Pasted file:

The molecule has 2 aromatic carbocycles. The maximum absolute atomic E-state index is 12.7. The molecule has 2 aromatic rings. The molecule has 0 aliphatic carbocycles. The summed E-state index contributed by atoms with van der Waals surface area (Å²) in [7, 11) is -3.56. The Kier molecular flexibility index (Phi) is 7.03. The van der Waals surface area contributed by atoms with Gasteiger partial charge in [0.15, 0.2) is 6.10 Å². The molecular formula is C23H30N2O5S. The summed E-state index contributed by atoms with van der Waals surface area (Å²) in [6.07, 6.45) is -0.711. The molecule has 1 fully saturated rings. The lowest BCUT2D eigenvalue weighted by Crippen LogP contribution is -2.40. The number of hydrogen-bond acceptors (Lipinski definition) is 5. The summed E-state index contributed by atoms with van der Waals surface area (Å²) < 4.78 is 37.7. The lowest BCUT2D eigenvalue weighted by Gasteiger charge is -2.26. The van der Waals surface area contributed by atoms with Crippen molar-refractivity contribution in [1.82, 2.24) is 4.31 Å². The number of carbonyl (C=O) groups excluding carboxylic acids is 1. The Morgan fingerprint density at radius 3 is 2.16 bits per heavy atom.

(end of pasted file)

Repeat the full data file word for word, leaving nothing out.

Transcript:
The molecule has 2 aromatic carbocycles. The maximum absolute atomic E-state index is 12.7. The molecule has 2 aromatic rings. The molecule has 0 aliphatic carbocycles. The summed E-state index contributed by atoms with van der Waals surface area (Å²) in [7, 11) is -3.56. The Kier molecular flexibility index (Phi) is 7.03. The van der Waals surface area contributed by atoms with Gasteiger partial charge in [0.15, 0.2) is 6.10 Å². The molecular formula is C23H30N2O5S. The summed E-state index contributed by atoms with van der Waals surface area (Å²) in [6.07, 6.45) is -0.711. The molecule has 1 fully saturated rings. The lowest BCUT2D eigenvalue weighted by Crippen LogP contribution is -2.40. The number of hydrogen-bond acceptors (Lipinski definition) is 5. The summed E-state index contributed by atoms with van der Waals surface area (Å²) < 4.78 is 37.7. The lowest BCUT2D eigenvalue weighted by Gasteiger charge is -2.26. The van der Waals surface area contributed by atoms with Crippen molar-refractivity contribution in [1.82, 2.24) is 4.31 Å². The number of carbonyl (C=O) groups excluding carboxylic acids is 1. The Morgan fingerprint density at radius 3 is 2.16 bits per heavy atom.